A total of80 newsgroups were removed, causing a large disturbance among the student body.The American Civil Liberties Union and the Electronic Frontier Foundation feltthat the administration’s actions were unconstitutional. Students back firedby organizing a “Protest for Freedom in Cyberspace.” After only half a week,the college had backed down, and restored the newsgroups (Elmer-Dewitt 102).This is a tiny example of what may happen if the government tries to imposecensorship.
Not all restrictions on electronic speech are bad. Most of the majoron-line communication companies have restrictions on what their users can"say." However, they must respect their customer's privacy, and theydo. Private E-mail content is off limits to them, but they may act swiftly uponanyone who spouts obscenities in a public forum. Self-regulation by users andservers is the key to avoiding government imposed intervention.
Many on-linesites such as Playboy and Penthouse have started to regulate themselves. Bothpost clear warnings that adult content lies ahead and lists the countries wherethis is illegal. The film and video game industries subject themselves toratings as well. If we, the Internet users, want to avoid government-imposedregulations then it is time we begin to regulate ourselves.
It is natural formen to want to know all and to be informed of everything that’s going onaround us. Governments all over the world seem to have the same interest. Theonly problem is that it feels that this human curiosity can be applied to thegovernment more than the individual. After all, the one thing that we want toknow is how our computers run, so we can get the most out of them and to usethem more effectively.
Sadly enough, the government’s goal is to use you moreeffectively. No, our imagination has not gone out of control. Those huge spycomputer networks are not fiction and are not a thing to come; they are heretoday gathering information on almost every citizen of every modern country.Governments develop most technology, and in the case of computers andcommunication this could not be more true.
The spying programs of the cold warand the technology it produced are what got us to where we are. Where is thatyou ask? It seems the government has allowed us to have their leftovertechnology; so that we may put our private lives on public display, where theymonitor it with their now more advanced technology, and we've paid for it all.One of the examples of organizations that of recently were a secret is MenwithHill. It is the largest electronic monitoring station in the world. It is run bythe US National Security Agency (NSA), which monitors the world's communicationfor US intelligence.
NSA has had the ability to do speech to text translation bymeans of computer for a long time, where its main use was to monitorinternational and domestic phone calls and print the conversations thatinterested them. This has now been expanded to include emails, faxes, andgeneral web surfing. Spy satellites, cables, microwave radio links provide theneeded information. Echelon is another secret organization that operates on thesame basis as the Menwith Hill does.
Margaret Newsham, who helped designing theEchelon system, stated: "We are spying on our own citizens and the rest ofthe world - even our European allies. If I say 'Amnesty' or 'Margaret Newsham',it is intercepted, analyzed, coordinated, forwarded and registered - if it is ofinterest to the intelligence agencies"(Campaign to close Menwith Hill).Government has built the network to monitor us and it does not want us to beable to hinder that monitoring. If we ask about it, the government will deny it;and we, in our turn, will exhale with great relief, swallowing every lie itthrows at us. Or it simply makes it a crime to ask, and one will be under a riskof being labeled as anarchist, communist, anti-government, or terrorist. We arein serious trouble.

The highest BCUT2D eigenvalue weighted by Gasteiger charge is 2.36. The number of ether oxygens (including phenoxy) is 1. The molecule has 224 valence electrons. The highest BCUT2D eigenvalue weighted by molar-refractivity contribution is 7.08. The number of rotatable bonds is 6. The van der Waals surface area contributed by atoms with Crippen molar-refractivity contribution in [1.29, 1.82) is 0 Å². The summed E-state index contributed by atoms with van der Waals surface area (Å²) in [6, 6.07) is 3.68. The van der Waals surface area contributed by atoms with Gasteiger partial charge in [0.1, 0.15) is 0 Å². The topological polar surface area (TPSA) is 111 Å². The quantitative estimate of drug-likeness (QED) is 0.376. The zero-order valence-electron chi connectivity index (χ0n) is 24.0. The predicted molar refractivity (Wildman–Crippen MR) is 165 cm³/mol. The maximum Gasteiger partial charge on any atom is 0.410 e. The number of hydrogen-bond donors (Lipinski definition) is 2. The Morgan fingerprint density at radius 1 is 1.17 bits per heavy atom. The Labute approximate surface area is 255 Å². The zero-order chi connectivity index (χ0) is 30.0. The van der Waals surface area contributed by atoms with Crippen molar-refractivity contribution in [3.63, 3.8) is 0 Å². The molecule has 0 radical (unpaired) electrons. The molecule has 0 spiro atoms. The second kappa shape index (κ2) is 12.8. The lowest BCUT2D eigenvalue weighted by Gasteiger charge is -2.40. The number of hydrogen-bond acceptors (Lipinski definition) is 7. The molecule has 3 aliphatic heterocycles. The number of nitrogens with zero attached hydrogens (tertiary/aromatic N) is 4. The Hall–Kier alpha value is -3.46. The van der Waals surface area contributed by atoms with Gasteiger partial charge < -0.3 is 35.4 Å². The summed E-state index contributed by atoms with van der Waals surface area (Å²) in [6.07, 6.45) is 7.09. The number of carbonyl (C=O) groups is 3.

After all, maybe our government will get the pleasure ofriding that horse. Something has to be done fast. Don't rely on the governmentto fix it because they will just get you to fund them so that they may betterhide it from us. As the Internet continues to grow throughout the world, moregovernments may try to impose their views onto the rest of the globe throughregulations and censorship. It will be a sad day when the world must adjust itsviews to conform to that of the most prudish regulatory government.
If too manyregulations are incited the Internet, as a tool, will become nearly useless; andthe Internet as a mass communication device and a place for freedom of mind andthoughts, will become non existent. All users, servers, and people who loveInternet must regulate themselves, so as not to force government regulationsthat may stifle the best communication instrument in history. The governmentshould rethink its approach to the censorship and its restrictions, allowing theInternet to continue to grow and mature on their own.BibliographyBurian, Christopher. “Don’t Permit the Government to wreck theInternet.
” Electronic Engineering Times 21 Feb. 2000: 72. Campaign to closeMenwith Hill US Spy Base 10 Mar. 2000 Communication Intelligence 14 Mar. 2000 Emler-Dewitt, Philip. “Censoring Cyberspace: Carnegie Mellon's Attempt to BanSex from its Campus Computer Network Sends A Chill along the Info Highway.
”Time 21 Nov. 1994: 102-105. Ferry, Dobbs, ed. An American Legal Almanac. NewYork: Oceana Publications, 1978. Levy, Steven.
“The Encryption Wars: IsPrivacy Good or Bad?” Newsweek 24 Apr. 1995: 55-57 Wilson, David L. "TheInternet goes Crackers." Education Digest May 1995; 33-36. Work CitedCampaign to close Menwith Hill US Spy Base 10 Mar.
2000 Emler-Dewitt, Philip. “Censoring Cyberspace: Carnegie Mellon's Attempt to BanSex from its Campus Computer Network Sends A Chill along the Info Highway.”Time 21 Nov. 1994: 102-105. Ferry, Dobbs, ed.